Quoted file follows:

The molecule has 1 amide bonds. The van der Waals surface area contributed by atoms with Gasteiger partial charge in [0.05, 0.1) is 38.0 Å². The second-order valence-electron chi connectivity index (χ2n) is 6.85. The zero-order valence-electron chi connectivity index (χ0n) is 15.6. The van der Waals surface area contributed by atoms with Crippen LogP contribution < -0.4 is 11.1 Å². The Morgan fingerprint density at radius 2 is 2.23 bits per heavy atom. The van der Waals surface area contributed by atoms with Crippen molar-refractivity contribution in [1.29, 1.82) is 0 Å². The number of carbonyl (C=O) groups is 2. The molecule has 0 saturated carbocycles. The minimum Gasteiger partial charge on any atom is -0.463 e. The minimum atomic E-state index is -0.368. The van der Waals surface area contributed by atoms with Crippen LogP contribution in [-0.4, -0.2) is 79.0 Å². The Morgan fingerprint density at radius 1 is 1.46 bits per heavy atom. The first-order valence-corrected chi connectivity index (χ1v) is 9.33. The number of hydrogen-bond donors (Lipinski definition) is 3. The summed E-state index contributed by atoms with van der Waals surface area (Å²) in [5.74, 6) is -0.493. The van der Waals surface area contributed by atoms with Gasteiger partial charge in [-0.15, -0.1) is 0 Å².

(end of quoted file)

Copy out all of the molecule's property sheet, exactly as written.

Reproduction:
The molecule has 1 amide bonds. The van der Waals surface area contributed by atoms with Gasteiger partial charge in [0.05, 0.1) is 38.0 Å². The second-order valence-electron chi connectivity index (χ2n) is 6.85. The zero-order valence-electron chi connectivity index (χ0n) is 15.6. The van der Waals surface area contributed by atoms with Crippen LogP contribution < -0.4 is 11.1 Å². The Morgan fingerprint density at radius 2 is 2.23 bits per heavy atom. The van der Waals surface area contributed by atoms with Crippen molar-refractivity contribution in [1.29, 1.82) is 0 Å². The number of carbonyl (C=O) groups is 2. The molecule has 0 saturated carbocycles. The minimum Gasteiger partial charge on any atom is -0.463 e. The minimum atomic E-state index is -0.368. The van der Waals surface area contributed by atoms with Crippen LogP contribution in [-0.4, -0.2) is 79.0 Å². The Morgan fingerprint density at radius 1 is 1.46 bits per heavy atom. The first-order valence-corrected chi connectivity index (χ1v) is 9.33. The number of hydrogen-bond donors (Lipinski definition) is 3. The summed E-state index contributed by atoms with van der Waals surface area (Å²) in [5.74, 6) is -0.493. The van der Waals surface area contributed by atoms with Gasteiger partial charge in [-0.15, -0.1) is 0 Å².